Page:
He (Dr. X) and another PI with similar lack of ethics (Dr. Y) plagiarized the proposal of a group of scientists in another department.  Dr. Y apparently got access to a draft proposal by this second group (I think he may have gotten a copy from a post-doc or graduate student).  Drs. X and Y wrote their own proposal and lifted whole pages of text from the other group's proposal, which they used in their proposal--perhaps thinking it would never be discovered.  Both proposals were to be submitted to NSF.  The contract specialist in the SRO noticed the similarity of the two proposals, and an investigation ensued.  I thought, "At last, Dr. X has gotten caught with his hand in the cookie jar."

I should have known better.

Amazingly, Dr. X weaseled his way out of this dilemma.  Here is what happened.  Instead of attempting to deny or defend his and Dr. Y's actions, he scoured the publications of the authors of the original proposal.  He found a recent book chapter in which one of the authors had reproduced a figure from one of Dr. X's early papers (a famous one).  The figure in question was used in the chapter to illustrate a well-known phenomenon, but the attribution to the original source somehow was omitted from the figure legend (an oversight caused by a careless post-doc helping with the chapter preparation--not deliberate plagiarism).  Dr. X produced this figure as evidence that his work had been plagiarized by the other group.  The university administration, faced with this conundrum, decided to sweep it all under the rug.  They forced both groups to withdraw their proposals, but no one was sanctioned for plagiarism.

An interesting paper in the journal Science and Engineering Ethics by Melissa Anderson describes the counter-productive outcomes of competition among scientists.  The abstract:

Competition among scientists for funding, positions and prestige, among other things, is often seen as a salutary driving force in U.S. science. Its effects on scientists, their work and their relationships are seldom considered. Focus-group discussions with 51 mid- and early-career scientists, on which this study is based, reveal a dark side of competition in science. According to these scientists, competition contributes to strategic game-playing in science, a decline in free and open sharing of information and methods, sabotage of others’ ability to use one’s work, interference with peer-review processes, deformation of relationships, and careless or questionable research conduct. When competition is pervasive, such effects may jeopardize the progress, efficiency and integrity of science. 

The authors point out that none of the scientists in the focus groups had anything positive to say about the impact of competition on their work--just the opposite.  Some of the participants felt that part of the reason is that science is much more competitive today than in the past (when it was easier to be collegial).  They pointed out that patents and other related issues are more often at stake, making secretiveness more prevalent today.  Increased competition may not be the whole story, but it can obviously exacerbate unethical behavior.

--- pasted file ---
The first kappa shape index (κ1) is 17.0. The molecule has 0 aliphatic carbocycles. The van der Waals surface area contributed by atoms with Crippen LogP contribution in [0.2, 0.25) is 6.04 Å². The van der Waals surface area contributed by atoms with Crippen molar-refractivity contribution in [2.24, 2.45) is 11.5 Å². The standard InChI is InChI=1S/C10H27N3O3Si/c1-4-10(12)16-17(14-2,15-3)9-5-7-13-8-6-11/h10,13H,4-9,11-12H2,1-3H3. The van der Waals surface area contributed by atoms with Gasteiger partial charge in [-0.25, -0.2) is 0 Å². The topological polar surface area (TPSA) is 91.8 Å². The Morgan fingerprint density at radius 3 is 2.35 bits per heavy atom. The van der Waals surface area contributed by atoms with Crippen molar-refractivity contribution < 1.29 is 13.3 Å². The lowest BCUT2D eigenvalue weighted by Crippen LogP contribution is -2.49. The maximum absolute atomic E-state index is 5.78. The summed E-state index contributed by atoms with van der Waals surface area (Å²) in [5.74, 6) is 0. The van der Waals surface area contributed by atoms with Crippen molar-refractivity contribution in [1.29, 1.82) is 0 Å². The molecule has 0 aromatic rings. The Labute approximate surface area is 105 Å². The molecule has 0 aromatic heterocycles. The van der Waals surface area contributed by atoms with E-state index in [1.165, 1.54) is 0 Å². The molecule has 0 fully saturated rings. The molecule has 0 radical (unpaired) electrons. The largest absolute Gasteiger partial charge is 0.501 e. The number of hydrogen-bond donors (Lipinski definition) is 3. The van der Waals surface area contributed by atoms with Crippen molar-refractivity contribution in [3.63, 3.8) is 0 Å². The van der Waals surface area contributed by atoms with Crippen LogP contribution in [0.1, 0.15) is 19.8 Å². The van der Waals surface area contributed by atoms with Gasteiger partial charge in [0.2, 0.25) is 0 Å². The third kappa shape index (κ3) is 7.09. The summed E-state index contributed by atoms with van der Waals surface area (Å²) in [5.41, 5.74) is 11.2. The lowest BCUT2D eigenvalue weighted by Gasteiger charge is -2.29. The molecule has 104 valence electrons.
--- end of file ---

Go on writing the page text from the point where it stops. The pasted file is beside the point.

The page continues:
What's disturbing is that those who fund, manage, and regulate scientific research may not be fully aware of the negative impact of competition on a field that thrives on openness, sharing of ideas, and collegiality.  There is renewed emphasis on scientific integrity (as evidenced by the formation of new offices throughout government agencies charged with identification and punishment of scientific fraud).  I wonder how many of these science managers recognize the role of competition and the pressures it imposes on scientists?  My little example above suggests that some managers assume that competition is good--that it leads to healthy rivalry and greater scientific output.  My own experience and apparently that of other scientists suggests otherwise.

Image Credit (modified from photo at


Meadow said...

I totally agree with you -- this much competition isn't good. I want to present an alternative on the first scenario though. Sounds to me like your secretary forgot to put the memo in your mailbox rather than someone else taking it out and returning it. My "hostile zombie" (see FSP) routinely swaps mail when someone annoys her (and typically she gets annoyed when asked to do anything.)

DrDoyenne said...

The secretary definitely wrote the message, because I found it in my mailbox later--in her handwriting. It's possible that she put it in the wrong mailbox or even wrote it out later, but this behavior was not typical of her.

Also, I did not mention that this incident was part of a pattern of things appearing in and disappearing from my mailbox (and those of others).

It was incredibly stressful not knowing if something important had been taken. Of course, that was the intended effect.